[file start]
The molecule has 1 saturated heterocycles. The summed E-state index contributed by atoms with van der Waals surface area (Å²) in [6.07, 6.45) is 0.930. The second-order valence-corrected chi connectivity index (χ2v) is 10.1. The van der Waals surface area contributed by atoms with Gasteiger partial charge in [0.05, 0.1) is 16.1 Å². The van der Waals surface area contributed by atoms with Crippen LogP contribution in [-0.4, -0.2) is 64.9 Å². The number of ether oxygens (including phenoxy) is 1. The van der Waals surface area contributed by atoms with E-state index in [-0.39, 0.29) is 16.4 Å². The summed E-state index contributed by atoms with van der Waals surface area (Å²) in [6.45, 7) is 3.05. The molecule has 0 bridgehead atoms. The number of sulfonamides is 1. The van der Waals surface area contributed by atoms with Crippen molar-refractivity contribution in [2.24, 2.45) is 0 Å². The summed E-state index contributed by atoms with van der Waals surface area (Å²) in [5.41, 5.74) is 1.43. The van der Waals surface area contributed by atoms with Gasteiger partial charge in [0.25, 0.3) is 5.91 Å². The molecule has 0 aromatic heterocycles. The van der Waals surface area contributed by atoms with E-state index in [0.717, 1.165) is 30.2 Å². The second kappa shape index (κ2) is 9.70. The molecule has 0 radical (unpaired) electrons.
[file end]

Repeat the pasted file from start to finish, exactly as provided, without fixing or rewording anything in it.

The molecule has 1 saturated heterocycles. The summed E-state index contributed by atoms with van der Waals surface area (Å²) in [6.07, 6.45) is 0.930. The second-order valence-corrected chi connectivity index (χ2v) is 10.1. The van der Waals surface area contributed by atoms with Gasteiger partial charge in [0.05, 0.1) is 16.1 Å². The van der Waals surface area contributed by atoms with Crippen LogP contribution in [-0.4, -0.2) is 64.9 Å². The number of ether oxygens (including phenoxy) is 1. The van der Waals surface area contributed by atoms with E-state index in [-0.39, 0.29) is 16.4 Å². The summed E-state index contributed by atoms with van der Waals surface area (Å²) in [6.45, 7) is 3.05. The molecule has 0 bridgehead atoms. The number of sulfonamides is 1. The van der Waals surface area contributed by atoms with Crippen molar-refractivity contribution in [2.24, 2.45) is 0 Å². The summed E-state index contributed by atoms with van der Waals surface area (Å²) in [5.41, 5.74) is 1.43. The van der Waals surface area contributed by atoms with Gasteiger partial charge in [0.25, 0.3) is 5.91 Å². The molecule has 0 aromatic heterocycles. The van der Waals surface area contributed by atoms with E-state index in [0.717, 1.165) is 30.2 Å². The second kappa shape index (κ2) is 9.70. The molecule has 0 radical (unpaired) electrons.